06 November 2013

The Burial of Love - An 1859 Poem

Two dark-eyed maids, at shut of day,
Sat where a river roiled away,
With calm, and brows and raven hair,
And one was pale and both were fair.
"Bring Flowers," they sang, "bring flowers unblown,"
Bring forest blooms of name unknown,
Bring budding sprays from wood and wild,
To strew the bier of Love, the child.
Close softly, fondly, while we weep,
His eyes, that death may seem like sleep,
And fold his hands in sign of rest,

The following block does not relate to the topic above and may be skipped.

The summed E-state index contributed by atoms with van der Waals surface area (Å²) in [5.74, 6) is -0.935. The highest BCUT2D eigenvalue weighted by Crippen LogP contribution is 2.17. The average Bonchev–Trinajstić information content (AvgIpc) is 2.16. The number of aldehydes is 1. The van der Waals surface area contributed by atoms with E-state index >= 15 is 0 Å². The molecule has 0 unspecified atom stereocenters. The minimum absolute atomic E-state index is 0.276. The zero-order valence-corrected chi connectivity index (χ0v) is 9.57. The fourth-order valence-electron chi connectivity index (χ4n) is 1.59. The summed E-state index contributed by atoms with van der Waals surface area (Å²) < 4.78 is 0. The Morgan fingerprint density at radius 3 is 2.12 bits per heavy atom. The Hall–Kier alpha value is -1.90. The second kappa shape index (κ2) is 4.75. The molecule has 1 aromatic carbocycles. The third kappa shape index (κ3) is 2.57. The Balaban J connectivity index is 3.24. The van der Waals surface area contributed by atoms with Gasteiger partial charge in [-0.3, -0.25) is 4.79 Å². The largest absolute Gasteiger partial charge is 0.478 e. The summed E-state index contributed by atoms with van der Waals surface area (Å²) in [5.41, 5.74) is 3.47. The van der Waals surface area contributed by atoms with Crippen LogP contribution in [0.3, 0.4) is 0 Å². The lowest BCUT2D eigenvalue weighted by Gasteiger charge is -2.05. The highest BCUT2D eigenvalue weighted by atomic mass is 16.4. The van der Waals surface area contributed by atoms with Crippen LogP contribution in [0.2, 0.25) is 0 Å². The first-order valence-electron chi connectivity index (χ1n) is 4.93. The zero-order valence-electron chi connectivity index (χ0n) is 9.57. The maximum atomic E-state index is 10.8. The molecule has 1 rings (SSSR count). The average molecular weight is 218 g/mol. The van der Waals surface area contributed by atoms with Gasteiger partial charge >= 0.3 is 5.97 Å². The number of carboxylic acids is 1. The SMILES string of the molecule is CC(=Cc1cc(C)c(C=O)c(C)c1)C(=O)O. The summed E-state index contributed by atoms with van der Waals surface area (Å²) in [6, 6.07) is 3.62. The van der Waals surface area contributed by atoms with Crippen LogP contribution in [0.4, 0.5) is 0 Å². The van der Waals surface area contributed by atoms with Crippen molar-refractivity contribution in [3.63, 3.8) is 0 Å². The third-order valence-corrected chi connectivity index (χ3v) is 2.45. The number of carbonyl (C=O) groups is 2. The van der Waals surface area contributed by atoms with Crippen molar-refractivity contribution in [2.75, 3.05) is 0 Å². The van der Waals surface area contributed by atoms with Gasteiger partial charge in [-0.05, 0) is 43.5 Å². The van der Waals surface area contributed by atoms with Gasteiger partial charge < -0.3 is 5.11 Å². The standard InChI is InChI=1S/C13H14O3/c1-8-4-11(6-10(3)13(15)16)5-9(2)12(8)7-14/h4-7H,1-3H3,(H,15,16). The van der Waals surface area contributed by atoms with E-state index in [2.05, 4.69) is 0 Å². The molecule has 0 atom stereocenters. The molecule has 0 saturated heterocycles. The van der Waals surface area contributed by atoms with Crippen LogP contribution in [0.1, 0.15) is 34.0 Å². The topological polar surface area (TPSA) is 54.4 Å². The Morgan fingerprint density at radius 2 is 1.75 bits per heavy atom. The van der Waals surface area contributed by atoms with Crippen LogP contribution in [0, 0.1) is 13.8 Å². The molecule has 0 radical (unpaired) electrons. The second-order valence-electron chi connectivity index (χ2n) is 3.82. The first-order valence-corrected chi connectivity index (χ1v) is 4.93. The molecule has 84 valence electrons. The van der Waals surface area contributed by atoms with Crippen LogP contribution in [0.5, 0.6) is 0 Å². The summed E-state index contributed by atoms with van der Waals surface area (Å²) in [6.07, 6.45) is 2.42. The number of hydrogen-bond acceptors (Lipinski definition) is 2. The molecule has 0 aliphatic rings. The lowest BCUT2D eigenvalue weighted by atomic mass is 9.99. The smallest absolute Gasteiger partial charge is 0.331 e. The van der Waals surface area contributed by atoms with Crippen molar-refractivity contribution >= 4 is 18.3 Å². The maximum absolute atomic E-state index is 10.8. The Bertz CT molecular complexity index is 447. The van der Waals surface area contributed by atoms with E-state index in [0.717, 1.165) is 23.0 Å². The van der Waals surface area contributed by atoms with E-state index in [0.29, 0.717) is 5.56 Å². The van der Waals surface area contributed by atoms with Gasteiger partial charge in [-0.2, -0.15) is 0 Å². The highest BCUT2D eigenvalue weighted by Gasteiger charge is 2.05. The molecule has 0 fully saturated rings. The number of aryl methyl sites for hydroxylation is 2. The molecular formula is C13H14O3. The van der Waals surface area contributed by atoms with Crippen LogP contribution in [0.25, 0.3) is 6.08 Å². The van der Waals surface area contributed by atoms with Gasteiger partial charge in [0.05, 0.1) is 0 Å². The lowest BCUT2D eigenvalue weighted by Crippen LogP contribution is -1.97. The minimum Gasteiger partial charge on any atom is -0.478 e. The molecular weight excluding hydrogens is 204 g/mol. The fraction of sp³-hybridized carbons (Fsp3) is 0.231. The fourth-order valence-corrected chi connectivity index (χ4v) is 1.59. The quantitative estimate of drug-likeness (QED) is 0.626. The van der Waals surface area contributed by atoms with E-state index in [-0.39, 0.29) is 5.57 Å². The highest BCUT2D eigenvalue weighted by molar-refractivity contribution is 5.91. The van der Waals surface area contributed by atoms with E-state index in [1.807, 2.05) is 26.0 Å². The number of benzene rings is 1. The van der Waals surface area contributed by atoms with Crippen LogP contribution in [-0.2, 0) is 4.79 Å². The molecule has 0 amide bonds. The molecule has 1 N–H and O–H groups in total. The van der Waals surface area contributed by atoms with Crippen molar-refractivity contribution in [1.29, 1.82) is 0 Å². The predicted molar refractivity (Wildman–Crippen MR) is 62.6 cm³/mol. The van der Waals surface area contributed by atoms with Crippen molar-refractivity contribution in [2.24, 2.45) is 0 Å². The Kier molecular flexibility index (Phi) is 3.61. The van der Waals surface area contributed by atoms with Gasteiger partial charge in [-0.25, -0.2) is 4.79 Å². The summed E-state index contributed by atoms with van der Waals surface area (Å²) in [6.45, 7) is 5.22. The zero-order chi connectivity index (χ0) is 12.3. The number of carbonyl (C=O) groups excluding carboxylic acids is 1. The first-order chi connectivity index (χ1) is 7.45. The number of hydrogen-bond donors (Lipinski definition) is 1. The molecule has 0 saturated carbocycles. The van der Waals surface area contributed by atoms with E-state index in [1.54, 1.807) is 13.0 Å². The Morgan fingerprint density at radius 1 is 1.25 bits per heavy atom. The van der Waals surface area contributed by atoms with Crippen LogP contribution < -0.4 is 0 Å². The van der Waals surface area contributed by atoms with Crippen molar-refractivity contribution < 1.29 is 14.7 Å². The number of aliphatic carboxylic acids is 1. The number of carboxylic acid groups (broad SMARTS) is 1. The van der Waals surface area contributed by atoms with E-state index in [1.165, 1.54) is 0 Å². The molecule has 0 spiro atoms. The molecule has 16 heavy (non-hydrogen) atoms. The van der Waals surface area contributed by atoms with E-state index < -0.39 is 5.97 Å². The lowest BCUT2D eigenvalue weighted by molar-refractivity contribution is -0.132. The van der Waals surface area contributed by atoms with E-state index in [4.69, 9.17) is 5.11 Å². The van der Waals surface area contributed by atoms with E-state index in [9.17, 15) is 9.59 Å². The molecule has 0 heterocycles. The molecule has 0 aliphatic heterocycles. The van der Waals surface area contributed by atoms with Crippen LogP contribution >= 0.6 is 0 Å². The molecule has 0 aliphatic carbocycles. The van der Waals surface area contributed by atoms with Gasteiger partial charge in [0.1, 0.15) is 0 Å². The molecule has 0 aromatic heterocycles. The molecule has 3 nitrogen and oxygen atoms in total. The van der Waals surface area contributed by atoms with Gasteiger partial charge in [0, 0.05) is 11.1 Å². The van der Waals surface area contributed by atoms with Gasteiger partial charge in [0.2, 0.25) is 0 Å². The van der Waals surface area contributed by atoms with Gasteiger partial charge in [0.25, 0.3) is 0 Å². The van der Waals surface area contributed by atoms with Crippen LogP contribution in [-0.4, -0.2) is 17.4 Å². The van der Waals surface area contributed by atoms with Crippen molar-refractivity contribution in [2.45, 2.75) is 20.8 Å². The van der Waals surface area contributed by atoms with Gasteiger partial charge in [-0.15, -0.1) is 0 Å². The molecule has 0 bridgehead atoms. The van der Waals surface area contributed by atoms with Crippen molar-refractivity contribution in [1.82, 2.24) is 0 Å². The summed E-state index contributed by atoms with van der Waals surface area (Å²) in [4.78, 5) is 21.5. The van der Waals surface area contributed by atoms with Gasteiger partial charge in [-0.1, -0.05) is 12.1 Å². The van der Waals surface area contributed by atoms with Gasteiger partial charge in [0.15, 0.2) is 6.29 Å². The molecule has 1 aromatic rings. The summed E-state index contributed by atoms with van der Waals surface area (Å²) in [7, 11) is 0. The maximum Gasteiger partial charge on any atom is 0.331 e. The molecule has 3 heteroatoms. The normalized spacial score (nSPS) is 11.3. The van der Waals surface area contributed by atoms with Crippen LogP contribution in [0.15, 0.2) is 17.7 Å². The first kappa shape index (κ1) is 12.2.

His waxen hands, across his breast,
And mask his grave where violets hide,
Where star-flowers strew the rivulet's side,
And blue birds, in the misty spring
Of cloudless skies and summer, sing.
Place near him, as ye lay him low,
His idle shaft, his loosen bow,
The silken fillet that around
His waggish eye, in sport, he wound.
The bow, the band shall fall to dust,
The shining arrow waste to rust,
And all of love, that earth can claim,
Be but a memory and a name.
Not this, his nobler part shall dwell,
A prisoner in the narrow cell,
But he whom now we hide from men,
In the dark ground, shall live again.
Shall break these clods, a form of light,
With nobler mien, and purer sight,
And, in the eternal glory, stand,
Highest and nearest God's right hand.
February 4, 1859. Tiffin Tribune 11(17): 1.